Archive | Traffic

Self-drive, the catalyst for monumental transformation

I read a US newsletter at the weekend that looked at change resulting from self-driving electric cars, but not just about the vehicles themselves. In this commentary, I take the possibilities further.

My conclusion: Change is not going to happen overnight, but it will be rapid, it will change how you regard your personal convenience and it will wring fundamental changes in property use, and therefore in property ownership, tenancy, value, design.

While you work through the questions & issues below, keep in mind that common use of land-based self-driving electric vehicles might become historic almost before it becomes common.

First, the questions:

Will you own a car – or, in families, multiple cars?

Will you expect to drive to work, as you do now?

Where will you park?

Who will provide that parking?

How do you shop? Mostly, weekly at the supermarket?

Do you use your car for lazy storage?

Do you use storage, music up loud, door-to-door as your excuses for an aversion to public transport?

How might pricing of vehicle ownership, journeys & parking change, and how might public transport be transformed?

Why own for minimal use when you can summons a vehicle at will, to take you door-to-door if necessary?

Now go through some answers:

While you might maintain that you need your car, most decisions of that nature have never really been yours to make.

The people who created mass production of cars were able to do so based on pricing low enough for widespread ownership. But think back to New Zealand’s brief era of carless days, when your vehicle had to be off the road for a stipulated one day/week, which roughly coincided with the start of mass importing of second-hand cars from Japan. Suddenly, from the inconvenience of having to travel by public transport occasionally, New Zealand was awash with cheap cars. You could go where you wanted, whenever you wanted.

Except, it’s reached the point that you can’t quite go whenever you want, because congestion has reached such a level that your journey becomes much slower. In response you look at passengers passing you in the bus lane and ponder joining them, or you drive to work in the dark.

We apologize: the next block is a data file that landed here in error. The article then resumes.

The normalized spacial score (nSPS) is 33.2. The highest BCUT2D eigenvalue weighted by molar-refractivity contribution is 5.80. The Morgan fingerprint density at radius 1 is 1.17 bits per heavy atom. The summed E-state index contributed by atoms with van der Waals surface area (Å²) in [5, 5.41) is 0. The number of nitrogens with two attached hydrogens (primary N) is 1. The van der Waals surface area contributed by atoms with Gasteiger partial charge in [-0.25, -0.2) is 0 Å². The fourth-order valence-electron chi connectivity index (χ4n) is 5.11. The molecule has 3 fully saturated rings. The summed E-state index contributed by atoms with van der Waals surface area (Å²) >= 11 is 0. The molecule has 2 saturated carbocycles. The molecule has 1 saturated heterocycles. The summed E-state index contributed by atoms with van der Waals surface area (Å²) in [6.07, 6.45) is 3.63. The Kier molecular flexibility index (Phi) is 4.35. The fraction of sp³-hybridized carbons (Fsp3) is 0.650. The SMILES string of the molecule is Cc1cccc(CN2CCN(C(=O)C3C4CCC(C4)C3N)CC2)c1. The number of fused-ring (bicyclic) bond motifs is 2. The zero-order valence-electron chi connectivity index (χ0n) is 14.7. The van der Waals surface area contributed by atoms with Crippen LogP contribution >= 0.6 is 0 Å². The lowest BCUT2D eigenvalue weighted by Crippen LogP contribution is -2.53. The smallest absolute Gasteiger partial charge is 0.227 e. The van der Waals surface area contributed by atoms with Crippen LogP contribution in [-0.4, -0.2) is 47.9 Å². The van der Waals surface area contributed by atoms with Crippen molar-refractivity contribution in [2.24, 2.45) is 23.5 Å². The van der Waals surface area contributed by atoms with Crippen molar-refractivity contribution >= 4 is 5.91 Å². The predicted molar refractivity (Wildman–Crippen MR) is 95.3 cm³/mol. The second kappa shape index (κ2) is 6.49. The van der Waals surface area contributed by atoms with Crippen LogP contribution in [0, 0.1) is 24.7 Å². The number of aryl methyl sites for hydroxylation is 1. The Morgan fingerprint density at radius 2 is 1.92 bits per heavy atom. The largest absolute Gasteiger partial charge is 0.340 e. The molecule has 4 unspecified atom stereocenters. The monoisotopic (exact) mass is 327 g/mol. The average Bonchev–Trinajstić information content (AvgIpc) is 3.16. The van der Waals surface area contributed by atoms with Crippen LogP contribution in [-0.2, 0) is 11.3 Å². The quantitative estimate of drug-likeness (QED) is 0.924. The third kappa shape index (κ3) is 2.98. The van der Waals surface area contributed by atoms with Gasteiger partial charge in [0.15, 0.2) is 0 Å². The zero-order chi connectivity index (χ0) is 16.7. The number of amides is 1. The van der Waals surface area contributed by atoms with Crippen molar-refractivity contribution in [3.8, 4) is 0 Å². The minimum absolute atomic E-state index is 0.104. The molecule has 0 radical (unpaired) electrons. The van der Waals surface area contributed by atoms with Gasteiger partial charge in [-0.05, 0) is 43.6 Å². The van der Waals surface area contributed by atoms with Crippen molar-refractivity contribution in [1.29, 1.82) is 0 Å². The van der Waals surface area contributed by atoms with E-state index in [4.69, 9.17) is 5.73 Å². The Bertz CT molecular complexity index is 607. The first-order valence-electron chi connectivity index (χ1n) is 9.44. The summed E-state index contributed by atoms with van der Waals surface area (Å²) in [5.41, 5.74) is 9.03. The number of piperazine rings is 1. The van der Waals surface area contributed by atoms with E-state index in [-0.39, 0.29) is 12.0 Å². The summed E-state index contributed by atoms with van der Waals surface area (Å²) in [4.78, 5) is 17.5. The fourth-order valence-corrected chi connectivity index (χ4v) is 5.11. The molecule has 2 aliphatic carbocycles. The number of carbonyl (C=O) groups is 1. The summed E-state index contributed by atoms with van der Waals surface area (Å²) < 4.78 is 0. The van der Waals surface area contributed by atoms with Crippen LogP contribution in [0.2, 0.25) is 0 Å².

In Auckland, if you cross the harbour bridge in peak traffic, you can see maybe 10 people near you – one per vehicle, all forced by congestion to travel slowly.

Parking made harder

The era of Uber is upon us – and the suggestion is that the Uber will lose its driver too. Pricing will dictate whether you travel as a solitary occupant in a car, or multiple. Either way, you will be taken from your door to your ultimate destination, or perhaps to a conveyance which carries more people.

Your own car will sit in its garage, and soon you will figure you don’t need it. One reason will be that you can order up a vehicle to suit your travel purpose – if you have more luggage, a bigger vehicle; travelling to the supermarket you don’t need space, but travelling home you do. Or perhaps you do all that shopping onscreen, without going anywhere.

You may see those possibilities as pure & unlikely conjecture until you consider the next point: the decision won’t be yours.

The next stage in your decision on how to get to a fixed place of work will occur when your employer, or the building owner, decides you don’t need a parking space because self-drives & public transport eliminate the need. Parked cars which do nothing but sit, waiting for you to come back in 8 hours, are a very large expense. The building owner will convert that parking space to other uses, especially if it becomes harder to fill every space.

Then, the road maintenance equation

It occurs to you that your journey could be much faster because there’s less competition on the road… Except, who pays for that road’s existence & maintenance? The motorist, the local council & the Government do – the motorist via taxes & levies, the council via rates & perhaps fuel taxes & targeted rates, the Government via those taxes & levies.

If there are fewer users, or use is far more efficient courtesy of the self-drive & decline of private ownership, government & council will pursue ways to lower their costs. And when they discover less road surface is needed, or they can get away with providing less, they will reduce maintenance. Much like Auckland Council’s decision not to mow the berm outside your house anymore, authorities will see the way clear to trim road surfaces based on saving money – 4 lanes back to 2 and, within suburbs, 2 back to a single lane.

This can happen because there will be fewer parked cars, and eventually none, the self-drives will be able to negotiate a single lane, and.. well, you’ll have even more berm to mow. The road surface that remains will be a coarser, cheaper product next time it’s laid, the maintained suburban road surface can be shrunk, and arterials – even motorways – probably can too.

You’ll turn your garage over to storage, or another bedroom, or a games room or home office.

The city end of the equation

Your decision on how to travel will be driven by external imperatives – council maintenance costs, shifts in tax spending, reduced provision of parking. Many of the parking lots around the inner city have existed because of property development downturns. The bungy site on Victoria St, right in the heart of the city, is vacant because the 1987 property & sharemarket crashes killed development plans, and more recent plans there have been more grandiose than real.